To develop and present to the chemical scientific society a concept for traceability of chemical measurements as a foundation for the introduction of metrology in chemistry on which the field practice can be built. A concept will be underpinned with examples (various scenarios) for establishing traceability in chemical measurement.
Traceability as currently defined is a “property of the result of a measurement or the value of a standard whereby it can be related to stated references, usually national or international standards, through an unbroken chain of comparisons all having stated uncertainties”. (International Vocabulary of Basic and General Terms in Metrology, ISO, Geneva, 1993) Traceable measurement results, accompanied with their associated measurement uncertainty, form the most solid basis for comparability of results at national or international level.
Treaceability concept has been well developed for measurement results in physics but not for the chemical field. There are various reasons for the existing situation in chemical measurement practices. They can be split in at least two types: technical and communicational. Technical reasons include:
a) a large number of available measurement techniques (methods) for the same purpose, where at the same time calibration pathways are different (often instrument dependent);
b) a large number of combinations: measurand – matrix – method influencing a measurement process;
c) a lack of tools (calibrators, primary methods) for establishing a complete or direct traceability chain;
d) lack of clear practical examples of complete traceability chains in chemical measurement;
e) a quantity of interest ‘amount of substance’ is in chemical practice realized indirectly through measuring other quantities (mass, electric current, etc.) and application of appropriate conversions; the approach which is completely acceptable, but sometimes preventing straightforward understanding of the related traceability chain;
f) improper definition of the stated reference
Communicational reasons are:
a) misinterpretations of the above definition of traceability;
b) a lack of properly defined, commonly understood and internationally accepted concepts in establishing traceability chain in chemical measurement, and
c) terminology: a variety of terms is defined by VIM (standard, reference material, calibration standard, measurement standard, and many more) but in communications often not used with their exact meaning;
d) current metrological terminology (VIM) mainly suits measurements in physics.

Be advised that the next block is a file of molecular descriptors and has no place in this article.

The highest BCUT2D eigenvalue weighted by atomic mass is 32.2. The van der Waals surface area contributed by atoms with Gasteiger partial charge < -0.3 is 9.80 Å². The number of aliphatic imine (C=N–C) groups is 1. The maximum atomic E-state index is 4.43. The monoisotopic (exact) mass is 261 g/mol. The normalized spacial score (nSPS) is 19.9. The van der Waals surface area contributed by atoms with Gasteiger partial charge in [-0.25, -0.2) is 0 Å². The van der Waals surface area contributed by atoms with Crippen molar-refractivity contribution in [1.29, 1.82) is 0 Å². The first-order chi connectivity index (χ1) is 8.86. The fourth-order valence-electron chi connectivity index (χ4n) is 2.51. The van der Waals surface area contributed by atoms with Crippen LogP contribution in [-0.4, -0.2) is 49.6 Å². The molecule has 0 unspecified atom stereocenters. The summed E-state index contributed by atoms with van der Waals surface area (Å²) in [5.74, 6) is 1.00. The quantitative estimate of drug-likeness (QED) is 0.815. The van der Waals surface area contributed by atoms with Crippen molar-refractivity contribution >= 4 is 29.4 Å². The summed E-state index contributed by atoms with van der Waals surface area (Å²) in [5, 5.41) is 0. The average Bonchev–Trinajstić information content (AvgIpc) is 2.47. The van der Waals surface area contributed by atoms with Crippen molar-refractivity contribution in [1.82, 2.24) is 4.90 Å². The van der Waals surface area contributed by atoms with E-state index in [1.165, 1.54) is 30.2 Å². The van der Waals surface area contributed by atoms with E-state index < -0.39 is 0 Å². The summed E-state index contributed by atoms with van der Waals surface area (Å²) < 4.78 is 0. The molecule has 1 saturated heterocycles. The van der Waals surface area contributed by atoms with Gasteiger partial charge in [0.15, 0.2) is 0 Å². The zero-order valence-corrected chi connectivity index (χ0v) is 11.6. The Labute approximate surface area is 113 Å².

In addition a number of commercially available calibration sources (CRMs, calibration solutions, etc.) is often lacking a proper information on their traceability.
Traceability, as defined by VIM, is a property of the result of a measurement or the value of a standard. In both cases traceability applies to values. Thus traceability chains consist of values. A complete traceability chain should end in the value of a basic (or derived) unit of the international system of units (i.e. SI) or of another appropriate unit. Traceability is to values produced by National Measurement Institutes or to the values assigned to CRMs under the responsibility of the producers. Traceability is not established to National Measurement Institutes or CRM producers themselves. What exists is traceability to and through their values – stated reference. So these organizations are the first that have to be able to demonstrate traceability of the values which they assign to their standards or CRMs.
There have already been several attempts to clarify the theoretical part of the problem as well as some proposals for practical approaches in establishing traceability (EURACHEM, CITAC, etc.) Unfortunately these approaches were not harmonized and they mostly fail in describing a complete traceability chain.
To develop a concept for traceability of chemical measurements underpinned with examples (various scenarios) for establishing traceability in chemical measurement. Project is aimed to provide clarification related to the term traceability and to smooth its proper practical application in chemical measurement. The following is the project frame:
– State the problem
– Traceability (importance)
– Characteristics of traceability (calibration hierarchy, stated reference, value, uncertainty, comparison, measurement procedure, calibrator, measuring system, calibration, value determination, measurement)
– Requirements for establishing traceability (models, examples)
– Function of RMs in the calibration hierarchy
– Function of reference measurement procedures in the calibration hierarchy
– Current infrastructure (BIPM, NMIs, etc.)
– Relation of traceability to proficiency testing, laboratory comparisons, etc.
> Nov 2004 report update (pdf file – 11KB)
A presentation was made at the IUPAC-APAT workshop in March 2006 > link to calendar to access presentations
> May 2006 report update (pdf file – 14KB)
> Sep 2007 – A draft is submitted to public review comments until29 February 2008 >> see provisionalrecommendations [abstract07/fajgelj_290208.html]
> October 2008 report update (pdf file – 12KB)
> July 2009 – A revised draft of the provisional recommendations is submitted to public review comments until 31 October 2009 (> provisionalrecommendations at ../provisional/abstract09/debievre_311009.html)
> June 2011 – project completed – published as Technical Report titled “Metrological traceability of measurement results in chemistry: Concepts and implementation” published in Pure Appl. Chem. ASAP article DOI: 10.1351/PAC-REP-07-09-39 (online 2011-06-15)
> July 2014 – A commentary titled “Metrological Traceability of Measurement Results in Chemistry: basic concepts required for intercontinental communication of results” was prepared by Paul de Biévre and published in Chem. Int. July-Aug 2014, p. 17; DOI: 10.1515/ci.2014.36.4.16b